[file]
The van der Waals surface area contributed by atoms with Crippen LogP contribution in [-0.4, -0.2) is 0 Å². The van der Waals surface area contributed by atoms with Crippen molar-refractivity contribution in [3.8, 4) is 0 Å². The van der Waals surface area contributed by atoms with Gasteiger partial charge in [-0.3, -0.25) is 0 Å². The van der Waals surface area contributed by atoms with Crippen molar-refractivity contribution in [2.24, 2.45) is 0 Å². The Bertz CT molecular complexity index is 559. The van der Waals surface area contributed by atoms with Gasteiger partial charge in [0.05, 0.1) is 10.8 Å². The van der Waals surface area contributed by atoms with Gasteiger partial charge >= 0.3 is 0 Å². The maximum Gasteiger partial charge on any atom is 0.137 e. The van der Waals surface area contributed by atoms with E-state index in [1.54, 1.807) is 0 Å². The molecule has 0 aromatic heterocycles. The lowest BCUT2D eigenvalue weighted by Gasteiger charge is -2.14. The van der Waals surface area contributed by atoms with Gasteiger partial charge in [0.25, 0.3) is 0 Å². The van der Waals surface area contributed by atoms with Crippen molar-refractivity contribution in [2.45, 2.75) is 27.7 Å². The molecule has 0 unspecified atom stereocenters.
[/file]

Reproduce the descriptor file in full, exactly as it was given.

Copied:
The van der Waals surface area contributed by atoms with Crippen LogP contribution in [-0.4, -0.2) is 0 Å². The van der Waals surface area contributed by atoms with Crippen molar-refractivity contribution in [3.8, 4) is 0 Å². The van der Waals surface area contributed by atoms with Gasteiger partial charge in [-0.3, -0.25) is 0 Å². The van der Waals surface area contributed by atoms with Crippen molar-refractivity contribution in [2.24, 2.45) is 0 Å². The Bertz CT molecular complexity index is 559. The van der Waals surface area contributed by atoms with Gasteiger partial charge in [0.05, 0.1) is 10.8 Å². The van der Waals surface area contributed by atoms with Gasteiger partial charge >= 0.3 is 0 Å². The maximum Gasteiger partial charge on any atom is 0.137 e. The van der Waals surface area contributed by atoms with E-state index in [1.54, 1.807) is 0 Å². The molecule has 0 aromatic heterocycles. The lowest BCUT2D eigenvalue weighted by Gasteiger charge is -2.14. The van der Waals surface area contributed by atoms with Gasteiger partial charge in [0.25, 0.3) is 0 Å². The van der Waals surface area contributed by atoms with Crippen molar-refractivity contribution in [2.45, 2.75) is 27.7 Å². The molecule has 0 unspecified atom stereocenters.